giving something instead of taking it. His back was still sore
from the cannon shell.”
The Canadian Keith Ogilvie had earlier that day
shot a Heinkel in half, the tail end landing near a pub in
Pimlico in London “to the great comfort and joy of the
patrons.” Now he watched one of the Dornier’s crew
drift down in his parachute to the waters below. The German
splashed down and “waved wildly,” Ogilvie later
reported, “figuring I was going to machine-gun him.”
Ogilvie did not. Instead, Johnny “Dogs” Dundas
and Frank Howell “took different bearings [with their
compasses] to enable the German to be rescued.”
It was now 3:25 p.m. in Park’s bunker at
Uxbridge. The bulbs on the wall facing Churchill began to change.
Some now indicated that squadrons had landed and were refueling.
One bulb showed that 213 at Tangmere, Billy Fiske’s old
base, was ready to be scrambled again. There was a reserve
once more. The crisis had passed. Park and Churchill were visibly
“I am very glad, sir, you have seen this,” Park
told Churchill, “Of course, during the last twenty minutes
we were so choked with informa- tion that we couldn’t
handle it. This shows you the limitation of our present resources.
They have been strained far beyond their limits today.”
Churchill and his party thanked Park and left
the bunker, bound for Chequers, where Churchill was soon taking
an afternoon nap. But it was not over yet. At Middle Wallop,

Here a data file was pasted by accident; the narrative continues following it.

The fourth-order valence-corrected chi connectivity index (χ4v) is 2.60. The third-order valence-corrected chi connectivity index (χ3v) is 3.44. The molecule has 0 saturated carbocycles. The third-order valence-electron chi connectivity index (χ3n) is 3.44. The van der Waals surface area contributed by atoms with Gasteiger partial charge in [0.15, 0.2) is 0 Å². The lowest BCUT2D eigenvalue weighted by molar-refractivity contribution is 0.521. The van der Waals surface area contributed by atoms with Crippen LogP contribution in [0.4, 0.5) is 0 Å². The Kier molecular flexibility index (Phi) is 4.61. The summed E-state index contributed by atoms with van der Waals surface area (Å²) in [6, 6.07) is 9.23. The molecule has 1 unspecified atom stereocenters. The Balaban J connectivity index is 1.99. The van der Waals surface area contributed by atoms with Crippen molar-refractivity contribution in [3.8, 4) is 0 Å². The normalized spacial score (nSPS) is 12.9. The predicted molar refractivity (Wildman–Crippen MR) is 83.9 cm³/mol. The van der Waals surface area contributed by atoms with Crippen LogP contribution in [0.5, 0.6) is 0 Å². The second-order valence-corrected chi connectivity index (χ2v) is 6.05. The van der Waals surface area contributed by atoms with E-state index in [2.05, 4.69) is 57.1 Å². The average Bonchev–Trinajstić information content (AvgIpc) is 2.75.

609 was scrambled yet again at around 5:40 p.m. It was Shorty’s
fourth sprint to his Spitfire that day. 609 joined six other
squadrons above Southampton, but neither Fighter Command nor
the Luftwaffe had any luck. Thirteen Me-110s, skimming above
the Channel, missed their target, and Shorty and 609 were sent
too high to intercept.
Finally, September 15, 1940, drew to a close.
At Middle Wallop, the shadows cast by 609’s Spitfires
stretched long across the grass. Dusk settled and then, darkness:
the cue for the pilots to be released at last and head to the
officers’ mess for a bite to eat. At Chequers, Churchill
woke from his nap. John Martin, his private secretary, had
allowed him to sleep through the afternoon, knowing how emotionally
drained he had been by the bunker experience. Now Martin quickly
brought Churchill up-to-date on the day’s developments. “This
had gone wrong here,” recalled Churchill, “that
had been delayed there, an unsatisfactory answer had been received
from so-and-so; there had been bad sinkings in the Atlantic.” Martin
paused. “However,” he then said, “all is
redeemed by the air. We have shot down 183 for the loss of
It was the best news Churchill had received all
Across the Channel, Field Marshal Albert Kesselring
picked up the telephone in his headquarters and put a call
through to the Reich Marshal aboard the sumptuous Asia. Göring
was not in the mood for bad news, having been served sedatives
by his nurse Christa Gormanns. “We cannot keep it up
like this,” said Kesselring, “we are falling below
the standard of safety.”
The Luftwaffe was in fact bleeding to death,
having now lost so many bombers that if Göring kept throwing
them at Fighter Command in daylight attacks there would soon
be none left. Kesselring’s two attacks that day had failed
spectacularly. Fighter Command had not been wiped out. Instead
it had decimated the best of the Luftwaffe’s bomber force.
As the sirens began to wail in London, signaling the onset
of yet another night of air-raids, the presses on Fleet Street
began to roll. Within twenty-four hours, the RAF’s thrilling
success on September 15, would be front-page news throughout
the free world. In America, newspapers and radio would repeat
the RAF’s inflated claim of 183 downed German planes,